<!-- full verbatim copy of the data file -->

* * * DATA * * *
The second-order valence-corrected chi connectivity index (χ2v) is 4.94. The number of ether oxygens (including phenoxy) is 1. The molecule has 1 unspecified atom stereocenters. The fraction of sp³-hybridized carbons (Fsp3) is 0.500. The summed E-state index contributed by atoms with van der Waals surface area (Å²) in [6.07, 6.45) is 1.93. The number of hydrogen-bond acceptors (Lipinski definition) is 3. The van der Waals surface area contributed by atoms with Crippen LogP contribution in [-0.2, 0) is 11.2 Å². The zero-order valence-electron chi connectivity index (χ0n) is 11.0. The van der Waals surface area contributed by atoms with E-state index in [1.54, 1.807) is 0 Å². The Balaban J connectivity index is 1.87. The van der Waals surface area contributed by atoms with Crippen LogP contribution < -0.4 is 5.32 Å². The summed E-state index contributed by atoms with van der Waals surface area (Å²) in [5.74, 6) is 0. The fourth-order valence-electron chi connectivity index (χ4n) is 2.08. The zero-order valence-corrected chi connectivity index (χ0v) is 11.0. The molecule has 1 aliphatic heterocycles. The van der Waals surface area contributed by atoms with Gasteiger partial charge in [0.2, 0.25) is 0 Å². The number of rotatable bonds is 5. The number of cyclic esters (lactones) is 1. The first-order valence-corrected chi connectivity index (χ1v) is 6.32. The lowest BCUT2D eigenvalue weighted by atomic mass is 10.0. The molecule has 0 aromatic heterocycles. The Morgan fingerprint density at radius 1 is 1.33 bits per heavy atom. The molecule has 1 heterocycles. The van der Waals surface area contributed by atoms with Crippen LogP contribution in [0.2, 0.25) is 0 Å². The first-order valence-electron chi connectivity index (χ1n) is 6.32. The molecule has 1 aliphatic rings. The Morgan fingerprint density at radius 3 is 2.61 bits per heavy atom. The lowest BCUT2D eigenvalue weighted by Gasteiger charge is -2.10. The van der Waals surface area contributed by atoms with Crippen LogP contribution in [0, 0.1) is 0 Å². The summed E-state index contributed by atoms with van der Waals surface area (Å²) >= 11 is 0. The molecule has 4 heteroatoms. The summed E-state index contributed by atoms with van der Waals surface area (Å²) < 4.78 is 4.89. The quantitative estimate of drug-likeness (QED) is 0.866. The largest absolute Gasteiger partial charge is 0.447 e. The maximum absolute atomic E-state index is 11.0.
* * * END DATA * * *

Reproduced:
The second-order valence-corrected chi connectivity index (χ2v) is 4.94. The number of ether oxygens (including phenoxy) is 1. The molecule has 1 unspecified atom stereocenters. The fraction of sp³-hybridized carbons (Fsp3) is 0.500. The summed E-state index contributed by atoms with van der Waals surface area (Å²) in [6.07, 6.45) is 1.93. The number of hydrogen-bond acceptors (Lipinski definition) is 3. The van der Waals surface area contributed by atoms with Crippen LogP contribution in [-0.2, 0) is 11.2 Å². The zero-order valence-electron chi connectivity index (χ0n) is 11.0. The van der Waals surface area contributed by atoms with E-state index in [1.54, 1.807) is 0 Å². The Balaban J connectivity index is 1.87. The van der Waals surface area contributed by atoms with Crippen LogP contribution < -0.4 is 5.32 Å². The summed E-state index contributed by atoms with van der Waals surface area (Å²) in [5.74, 6) is 0. The fourth-order valence-electron chi connectivity index (χ4n) is 2.08. The zero-order valence-corrected chi connectivity index (χ0v) is 11.0. The molecule has 1 aliphatic heterocycles. The van der Waals surface area contributed by atoms with Gasteiger partial charge in [0.2, 0.25) is 0 Å². The number of rotatable bonds is 5. The number of cyclic esters (lactones) is 1. The first-order valence-corrected chi connectivity index (χ1v) is 6.32. The lowest BCUT2D eigenvalue weighted by atomic mass is 10.0. The molecule has 0 aromatic heterocycles. The Morgan fingerprint density at radius 1 is 1.33 bits per heavy atom. The molecule has 1 heterocycles. The van der Waals surface area contributed by atoms with Crippen LogP contribution in [0.2, 0.25) is 0 Å². The first-order valence-electron chi connectivity index (χ1n) is 6.32. The molecule has 1 aliphatic rings. The Morgan fingerprint density at radius 3 is 2.61 bits per heavy atom. The lowest BCUT2D eigenvalue weighted by Gasteiger charge is -2.10. The van der Waals surface area contributed by atoms with Crippen LogP contribution in [0, 0.1) is 0 Å². The summed E-state index contributed by atoms with van der Waals surface area (Å²) >= 11 is 0. The molecule has 4 heteroatoms. The summed E-state index contributed by atoms with van der Waals surface area (Å²) < 4.78 is 4.89. The quantitative estimate of drug-likeness (QED) is 0.866. The largest absolute Gasteiger partial charge is 0.447 e. The maximum absolute atomic E-state index is 11.0.